Brown’s legacy must be seen in the context of his times and in light of the externally imposed constraints. In spite of the appalling economic conditions of the country, Brown was able to increase the academic standing of the school, transitioning a major emphasis from the Academy to the College. In time he was able to overcome the negative reactions to his youthful age, partly through increasing the academic qualifications of the faculty and the confidence of the alumni by restoring the role of the Alumni Association. In his 14 years as president, 155 persons were graduated compared to the 200 during Ashley Johnson’s years as president.


R. M. Bell became president in October 1941. He was the first president not named by his predecessor, but rather was chosen by the Board of Trustees. Bell enrolled in the Johnson Academy in 1910 and was graduated in 1918, having interrupted his education by starting churches in Alabama and later in Canada. While in Winnipeg, he enrolled at the University of Manitoba and studied economics and history, a decision that proved to have a major consequence for Johnson years later. The experience created in him a passionate interest in finance and economics, which found greater fulfillment a decade later when he graduated with an M.A. in economics from the University of Tennessee. He started the degree while teaching at Johnson and continued it after accepting an offer from UTK to teach economics, where he taught for 17 years until he moved back to the Johnson campus as president in 1941.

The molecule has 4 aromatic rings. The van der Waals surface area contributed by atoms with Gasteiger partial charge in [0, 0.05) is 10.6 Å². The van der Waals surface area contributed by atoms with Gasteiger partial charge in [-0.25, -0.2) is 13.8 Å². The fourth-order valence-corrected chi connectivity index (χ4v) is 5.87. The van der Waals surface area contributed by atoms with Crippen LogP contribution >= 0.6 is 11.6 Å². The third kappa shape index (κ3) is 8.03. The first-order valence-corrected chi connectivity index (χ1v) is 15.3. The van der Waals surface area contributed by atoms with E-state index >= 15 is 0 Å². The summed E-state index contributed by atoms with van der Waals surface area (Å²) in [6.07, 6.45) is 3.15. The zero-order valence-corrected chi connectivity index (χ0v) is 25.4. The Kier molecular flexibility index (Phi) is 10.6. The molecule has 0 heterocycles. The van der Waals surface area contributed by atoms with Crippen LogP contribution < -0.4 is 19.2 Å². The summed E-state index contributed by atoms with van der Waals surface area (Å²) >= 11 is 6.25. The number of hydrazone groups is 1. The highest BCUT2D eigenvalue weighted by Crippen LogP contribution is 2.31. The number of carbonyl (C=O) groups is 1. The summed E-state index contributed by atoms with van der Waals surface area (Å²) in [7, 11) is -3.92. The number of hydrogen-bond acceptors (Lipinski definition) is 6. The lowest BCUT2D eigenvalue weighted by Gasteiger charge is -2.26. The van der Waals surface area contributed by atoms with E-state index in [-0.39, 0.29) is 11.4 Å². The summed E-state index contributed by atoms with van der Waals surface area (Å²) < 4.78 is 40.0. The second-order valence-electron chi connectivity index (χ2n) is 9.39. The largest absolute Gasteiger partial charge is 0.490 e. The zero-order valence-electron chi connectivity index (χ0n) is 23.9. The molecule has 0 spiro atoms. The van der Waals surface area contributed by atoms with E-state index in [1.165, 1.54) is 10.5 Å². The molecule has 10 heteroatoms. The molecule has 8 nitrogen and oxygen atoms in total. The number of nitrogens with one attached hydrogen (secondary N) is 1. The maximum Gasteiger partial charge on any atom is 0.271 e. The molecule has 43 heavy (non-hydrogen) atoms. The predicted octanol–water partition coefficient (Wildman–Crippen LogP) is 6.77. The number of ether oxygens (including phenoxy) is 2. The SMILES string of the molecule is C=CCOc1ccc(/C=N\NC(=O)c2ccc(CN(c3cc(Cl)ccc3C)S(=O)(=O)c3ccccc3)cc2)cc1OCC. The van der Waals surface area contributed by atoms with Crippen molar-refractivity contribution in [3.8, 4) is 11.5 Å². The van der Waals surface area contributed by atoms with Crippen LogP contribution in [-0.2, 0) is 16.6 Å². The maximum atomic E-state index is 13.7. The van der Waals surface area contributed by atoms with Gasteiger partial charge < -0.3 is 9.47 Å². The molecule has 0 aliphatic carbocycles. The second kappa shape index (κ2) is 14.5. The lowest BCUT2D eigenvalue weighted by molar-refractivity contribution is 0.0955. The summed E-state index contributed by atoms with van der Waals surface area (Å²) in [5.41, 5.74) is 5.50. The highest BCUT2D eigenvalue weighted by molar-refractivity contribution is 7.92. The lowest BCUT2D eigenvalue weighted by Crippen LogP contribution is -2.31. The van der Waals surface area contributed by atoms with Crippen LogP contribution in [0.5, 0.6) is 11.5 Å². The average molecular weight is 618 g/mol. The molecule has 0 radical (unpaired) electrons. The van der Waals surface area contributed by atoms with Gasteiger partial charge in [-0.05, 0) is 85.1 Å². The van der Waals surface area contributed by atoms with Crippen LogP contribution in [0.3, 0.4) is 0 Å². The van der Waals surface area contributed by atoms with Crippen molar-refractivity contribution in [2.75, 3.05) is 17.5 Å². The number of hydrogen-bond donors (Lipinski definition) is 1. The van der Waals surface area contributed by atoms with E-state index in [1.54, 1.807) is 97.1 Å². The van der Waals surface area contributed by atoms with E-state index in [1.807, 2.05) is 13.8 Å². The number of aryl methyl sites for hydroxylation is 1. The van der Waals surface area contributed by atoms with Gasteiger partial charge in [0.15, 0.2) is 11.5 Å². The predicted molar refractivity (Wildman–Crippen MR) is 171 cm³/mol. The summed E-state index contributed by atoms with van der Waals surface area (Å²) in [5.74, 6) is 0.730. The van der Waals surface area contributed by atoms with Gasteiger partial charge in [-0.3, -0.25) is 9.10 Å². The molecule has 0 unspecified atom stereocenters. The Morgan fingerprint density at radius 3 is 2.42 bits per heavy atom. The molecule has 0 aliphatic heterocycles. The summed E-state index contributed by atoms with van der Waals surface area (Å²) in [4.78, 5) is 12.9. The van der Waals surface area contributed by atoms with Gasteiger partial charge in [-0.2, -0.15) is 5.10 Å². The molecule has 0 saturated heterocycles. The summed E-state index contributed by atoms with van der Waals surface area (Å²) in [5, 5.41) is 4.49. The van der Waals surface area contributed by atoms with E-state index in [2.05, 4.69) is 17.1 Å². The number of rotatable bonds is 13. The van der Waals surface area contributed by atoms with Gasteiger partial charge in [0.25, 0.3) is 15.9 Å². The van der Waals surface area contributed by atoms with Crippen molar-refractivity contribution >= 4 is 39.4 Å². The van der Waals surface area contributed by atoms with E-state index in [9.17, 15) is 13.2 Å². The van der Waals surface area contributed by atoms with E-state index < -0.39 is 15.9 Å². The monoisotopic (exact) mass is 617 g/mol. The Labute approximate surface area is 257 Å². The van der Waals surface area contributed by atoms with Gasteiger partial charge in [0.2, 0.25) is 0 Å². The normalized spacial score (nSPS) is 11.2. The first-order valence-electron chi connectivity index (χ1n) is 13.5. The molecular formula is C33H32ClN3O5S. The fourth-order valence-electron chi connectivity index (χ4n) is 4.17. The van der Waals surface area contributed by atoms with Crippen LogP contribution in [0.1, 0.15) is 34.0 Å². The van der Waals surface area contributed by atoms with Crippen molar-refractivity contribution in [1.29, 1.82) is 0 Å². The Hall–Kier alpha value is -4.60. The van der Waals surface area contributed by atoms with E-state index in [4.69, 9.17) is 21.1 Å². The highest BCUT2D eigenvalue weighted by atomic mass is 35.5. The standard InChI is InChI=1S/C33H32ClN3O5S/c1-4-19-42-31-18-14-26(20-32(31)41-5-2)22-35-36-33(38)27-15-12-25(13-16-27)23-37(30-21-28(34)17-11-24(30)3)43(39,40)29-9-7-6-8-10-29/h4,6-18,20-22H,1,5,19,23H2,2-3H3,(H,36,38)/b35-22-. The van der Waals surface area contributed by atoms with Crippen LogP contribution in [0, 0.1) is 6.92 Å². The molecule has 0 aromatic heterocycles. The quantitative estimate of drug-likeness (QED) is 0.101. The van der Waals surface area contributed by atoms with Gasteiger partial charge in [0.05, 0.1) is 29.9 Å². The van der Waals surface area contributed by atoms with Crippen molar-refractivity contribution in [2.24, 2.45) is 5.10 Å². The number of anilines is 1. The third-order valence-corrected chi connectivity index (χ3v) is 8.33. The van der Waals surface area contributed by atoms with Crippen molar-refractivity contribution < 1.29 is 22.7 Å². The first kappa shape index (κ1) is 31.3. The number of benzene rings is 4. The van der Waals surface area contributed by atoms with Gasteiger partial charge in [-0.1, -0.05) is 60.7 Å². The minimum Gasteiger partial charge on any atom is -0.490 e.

Like each of his predecessors, Bell took over the leadership of a college that faced great challenges. First, he had to deal with a debt of $50,000, an amount in 1941 equivalent to $814,188 today. Part of the permanent fund established by the Johnsons for faculty salaries had been lost in the stock market crash of 1929, and most of the rest of it had been used to pay operational expenses. Faculty salaries had been in arrears for eight years. The buildings suffered from deferred maintenance. By the end of the next year Bell had raised enough money through direct-mail appeals to pay off the past-due part of the debt. He brought to the presidency his experience and knowledge of economics to set the College on a firm financial basis. He paid heed to the maxim to watch the pennies and nickels, and the dollars will take care of themselves. Fred Craddock tells of a work assignment during his student days given by Bell. Craddock and some other students were to remove and save nails from a building recently razed. After one hour, Bell returned, counted the nails, and concluded that he could buy that many nails cheaper than what he was paying the students; he gave them alternate work for the rest of the day.